Maiden voy­ager

The joys of a new cruise ex­pe­ri­ence and a first visit to New Zealand

The Weekend Australian - Travel - - Travel & Indulgence - HE­LEN MCKEN­ZIE

SO many times, the first glimpse of a new coun­try is an air­port free­way viewed through a taxi win­dow. My first sight­ing of New Zealand is from the bal­cony of my cabin as Sun Princess si­dles up to the rugged cliffs of the South Is­land’s Fiord­land.

I sup­pose I should imag­ine my­self in the shoes of the in­trepid sea­far­ing ex­plor­ers of the late 18th cen­tury; al­ter­na­tively I could try to chan­nel the Poly­ne­sians who ap­proached Aotearoa, the Land of the Long White Cloud, about 800 years ago. But I don’t. I lux­u­ri­ate like a spoiled brat, sip­ping cham­pagne and fresh orange juice and munch­ing on crois­sants and smoked salmon for break­fast while tak­ing in the ex­tra­or­di­nary sur­rounds.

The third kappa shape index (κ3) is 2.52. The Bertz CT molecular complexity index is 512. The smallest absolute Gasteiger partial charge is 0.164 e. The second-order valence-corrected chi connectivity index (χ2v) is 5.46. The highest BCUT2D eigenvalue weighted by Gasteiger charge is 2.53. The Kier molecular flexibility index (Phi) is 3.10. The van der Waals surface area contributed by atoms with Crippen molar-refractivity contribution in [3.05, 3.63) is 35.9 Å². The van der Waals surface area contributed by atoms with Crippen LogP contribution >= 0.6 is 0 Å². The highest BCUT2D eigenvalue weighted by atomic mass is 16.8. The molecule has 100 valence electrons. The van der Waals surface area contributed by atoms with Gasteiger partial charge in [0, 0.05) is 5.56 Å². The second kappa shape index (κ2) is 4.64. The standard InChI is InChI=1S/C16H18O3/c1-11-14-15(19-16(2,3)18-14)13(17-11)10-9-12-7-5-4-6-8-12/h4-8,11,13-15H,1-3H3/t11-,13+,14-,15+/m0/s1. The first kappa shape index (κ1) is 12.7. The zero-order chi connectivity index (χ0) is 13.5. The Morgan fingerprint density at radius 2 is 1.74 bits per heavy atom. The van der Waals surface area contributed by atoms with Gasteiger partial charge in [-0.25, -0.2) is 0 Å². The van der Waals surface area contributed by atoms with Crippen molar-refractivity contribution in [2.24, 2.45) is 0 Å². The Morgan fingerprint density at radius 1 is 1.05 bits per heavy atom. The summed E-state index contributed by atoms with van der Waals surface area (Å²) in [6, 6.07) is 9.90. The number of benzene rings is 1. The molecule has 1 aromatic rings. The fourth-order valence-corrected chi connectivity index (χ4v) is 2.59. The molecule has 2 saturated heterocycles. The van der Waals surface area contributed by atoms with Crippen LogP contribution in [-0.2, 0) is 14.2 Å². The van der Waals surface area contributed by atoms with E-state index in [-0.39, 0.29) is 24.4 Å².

I am aboard Sun Princess for half of a 12-day cruise from Bris­bane. It has taken us three full days at sea to get to Mil­ford Sound. The jour­ney so far has had its joys but it now feels like an ex­tended drum roll for the real thing. We have the per­fect day. It is still, calm, sunny and not too cold. There are wisps of cloud on the steep, veg­e­tated hills and rocky peaks that sport oc­ca­sional smat­ter­ings of snow. We fol­low an orange pi­lot boat into the se­cret pas­sage­way that Cap­tain Cook twice sailed past.

Our j our­ney is silent and smooth across dark green wa­ters. I don’t quite un­der­stand how a ves­sel that con­tains the pop­u­la­tion of a coun­try town (2900 pas­sen­gers and crew) can slip al­most noise­lessly into this World Her­itage­listed area. On cue a pod of bot­tlenose dol­phins races along­side the ship and gulls dive.

Newzealand is beau­ti­ful. I wish I had a dol­lar for ev­ery time some­one said this to me be­fore we sailed, and a dol­lar more for ev­ery time I have said it since re­turn­ing.